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Monday, May 18, 2009

Clear Channel Axes Local Latina DJs

Posted By on Mon, May 18, 2009 at 7:00 AM

The Party's Over: Sana G.
  • The Party's Over: Sana G.

Former Rolling Stone scribe Ben-Fong Torres' radio column in the Sunday Chron is usually an easy, breezy read. It tends to mark comings and goings in the commercial radio scene in an industry-friendly way without any in-depth analysis of what current trends in the industry--musical or otherwise--might mean. These past few years, it's been interesting to read Fong-Torres' accounts, which were as notable for what they didn't say as what they did.

Last Sunday, Fong-Torres actually reported some news. Apparently, Clear Channel's revenues are down almost 25 percent, which forced the conglomerate to lay off 500 folks nationwide. Among those layoffs was Sana G., the popular KMEL air personality, who was among a handful of Latina females on commercial radio. Another casualty was Sylvia Chacon, another Latina air personality and one of only two actual DJs on Star 103.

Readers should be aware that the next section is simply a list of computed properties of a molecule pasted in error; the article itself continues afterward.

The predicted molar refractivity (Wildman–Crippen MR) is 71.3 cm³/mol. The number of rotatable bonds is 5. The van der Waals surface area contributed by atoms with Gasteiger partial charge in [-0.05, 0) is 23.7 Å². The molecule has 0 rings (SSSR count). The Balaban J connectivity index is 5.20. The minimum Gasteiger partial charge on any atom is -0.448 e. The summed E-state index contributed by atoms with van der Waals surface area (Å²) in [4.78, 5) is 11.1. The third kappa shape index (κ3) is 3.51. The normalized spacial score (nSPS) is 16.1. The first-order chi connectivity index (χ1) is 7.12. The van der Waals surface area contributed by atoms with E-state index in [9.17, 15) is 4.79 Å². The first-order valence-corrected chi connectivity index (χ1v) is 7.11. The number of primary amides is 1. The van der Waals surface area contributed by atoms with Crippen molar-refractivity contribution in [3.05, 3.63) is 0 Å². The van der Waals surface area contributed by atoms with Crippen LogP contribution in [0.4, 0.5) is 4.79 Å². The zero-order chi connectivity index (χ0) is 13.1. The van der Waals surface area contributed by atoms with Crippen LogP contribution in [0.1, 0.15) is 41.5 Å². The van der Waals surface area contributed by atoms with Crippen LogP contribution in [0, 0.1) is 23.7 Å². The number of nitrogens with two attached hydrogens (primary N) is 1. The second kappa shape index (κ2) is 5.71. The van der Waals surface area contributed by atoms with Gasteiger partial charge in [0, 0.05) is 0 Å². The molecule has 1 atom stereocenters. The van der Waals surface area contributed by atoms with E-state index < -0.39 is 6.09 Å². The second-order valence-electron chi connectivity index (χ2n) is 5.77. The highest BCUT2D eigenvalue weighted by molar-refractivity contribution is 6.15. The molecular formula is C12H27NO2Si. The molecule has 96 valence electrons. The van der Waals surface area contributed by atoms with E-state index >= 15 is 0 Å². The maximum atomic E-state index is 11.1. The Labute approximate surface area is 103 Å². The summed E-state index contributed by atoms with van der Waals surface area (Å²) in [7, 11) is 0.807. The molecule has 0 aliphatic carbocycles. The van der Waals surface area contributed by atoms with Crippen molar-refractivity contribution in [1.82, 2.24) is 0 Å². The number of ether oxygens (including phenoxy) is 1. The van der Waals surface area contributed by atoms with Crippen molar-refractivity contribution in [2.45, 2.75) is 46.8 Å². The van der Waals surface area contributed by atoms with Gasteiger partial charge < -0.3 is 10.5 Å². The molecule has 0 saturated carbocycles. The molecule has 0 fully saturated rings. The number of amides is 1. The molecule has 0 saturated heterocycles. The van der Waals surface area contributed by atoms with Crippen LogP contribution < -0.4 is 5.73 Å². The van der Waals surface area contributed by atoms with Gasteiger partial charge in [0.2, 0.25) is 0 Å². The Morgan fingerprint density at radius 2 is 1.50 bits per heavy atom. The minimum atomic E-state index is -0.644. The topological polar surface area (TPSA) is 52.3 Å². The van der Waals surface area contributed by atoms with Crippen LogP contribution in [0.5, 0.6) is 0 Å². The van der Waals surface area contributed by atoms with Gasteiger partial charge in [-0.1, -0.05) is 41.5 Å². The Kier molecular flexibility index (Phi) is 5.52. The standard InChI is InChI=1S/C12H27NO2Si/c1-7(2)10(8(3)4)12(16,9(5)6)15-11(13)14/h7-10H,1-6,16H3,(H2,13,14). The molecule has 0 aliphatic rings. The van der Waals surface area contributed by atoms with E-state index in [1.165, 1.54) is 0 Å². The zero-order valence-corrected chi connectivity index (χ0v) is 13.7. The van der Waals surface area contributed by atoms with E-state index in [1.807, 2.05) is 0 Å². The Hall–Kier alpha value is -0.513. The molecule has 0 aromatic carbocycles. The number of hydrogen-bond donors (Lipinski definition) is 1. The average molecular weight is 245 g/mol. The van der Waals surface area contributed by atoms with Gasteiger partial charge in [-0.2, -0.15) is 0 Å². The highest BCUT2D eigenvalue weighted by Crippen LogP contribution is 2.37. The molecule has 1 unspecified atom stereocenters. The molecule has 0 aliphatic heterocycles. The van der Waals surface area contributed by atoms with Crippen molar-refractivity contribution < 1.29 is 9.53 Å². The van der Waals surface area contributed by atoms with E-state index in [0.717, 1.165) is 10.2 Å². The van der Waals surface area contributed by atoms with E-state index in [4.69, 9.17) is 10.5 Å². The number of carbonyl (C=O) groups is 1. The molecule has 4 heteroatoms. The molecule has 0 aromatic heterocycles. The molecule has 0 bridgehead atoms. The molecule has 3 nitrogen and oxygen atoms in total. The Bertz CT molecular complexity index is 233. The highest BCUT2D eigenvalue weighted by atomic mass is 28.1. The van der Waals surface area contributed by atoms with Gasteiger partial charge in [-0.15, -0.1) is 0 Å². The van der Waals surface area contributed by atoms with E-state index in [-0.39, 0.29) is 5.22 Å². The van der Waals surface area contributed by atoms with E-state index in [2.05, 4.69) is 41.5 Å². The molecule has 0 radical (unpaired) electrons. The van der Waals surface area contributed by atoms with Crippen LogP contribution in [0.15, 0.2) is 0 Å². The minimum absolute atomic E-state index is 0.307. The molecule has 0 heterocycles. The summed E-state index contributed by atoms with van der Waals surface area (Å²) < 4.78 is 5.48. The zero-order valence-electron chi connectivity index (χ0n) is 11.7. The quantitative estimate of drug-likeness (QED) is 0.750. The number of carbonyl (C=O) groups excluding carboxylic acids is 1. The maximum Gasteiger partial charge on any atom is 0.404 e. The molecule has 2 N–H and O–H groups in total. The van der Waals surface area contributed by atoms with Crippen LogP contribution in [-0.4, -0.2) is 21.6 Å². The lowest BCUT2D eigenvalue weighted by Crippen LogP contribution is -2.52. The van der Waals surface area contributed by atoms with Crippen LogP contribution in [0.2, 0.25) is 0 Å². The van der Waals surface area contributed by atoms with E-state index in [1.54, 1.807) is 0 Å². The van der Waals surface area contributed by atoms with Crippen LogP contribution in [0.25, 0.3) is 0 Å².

The implications of this move are considerable. It's unfortunate that a once-mighty corporate behemoth like Clear Channel is suffering in the current economic climate. But to axe not just one, but two Latina DJs--in California, no less--adds insult to injury.

A quick look at current census data reveals Latinos and Hispanics make up

almost 20% of the Bay Area's population - the biggest percentage of any

minority group. Additionally, Latins are one of the fastest-growing

ethnic groups among all Californians. According to U. S. Census Beaureau statistics, California ranks 1st among states for the size of its Latino population, Latinos represent over 1/3rd of the population in California, and projections indicate the Latino population will increase by more than 33% by 2015. Statistically, those percentages are even higher when you factor in Latinos under 18--which should be KMEL's target audience.

By letting these two popular DJs go, Clear

Channel is sending a clear message that females and minorities are

expendable, even when demographic trends suggest that the potential audience for

Latin women air personalities continues to grow. If the nation's

largest broadcast chain keeps losing money, layoffs are inevitable, but

why not cut some of the execs who have been stubborn to concede that

the radio game has changed, instead of air personalities beloved by the

community? That's a question we'd love to see Fong-Torres pose.

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Eric Arnold


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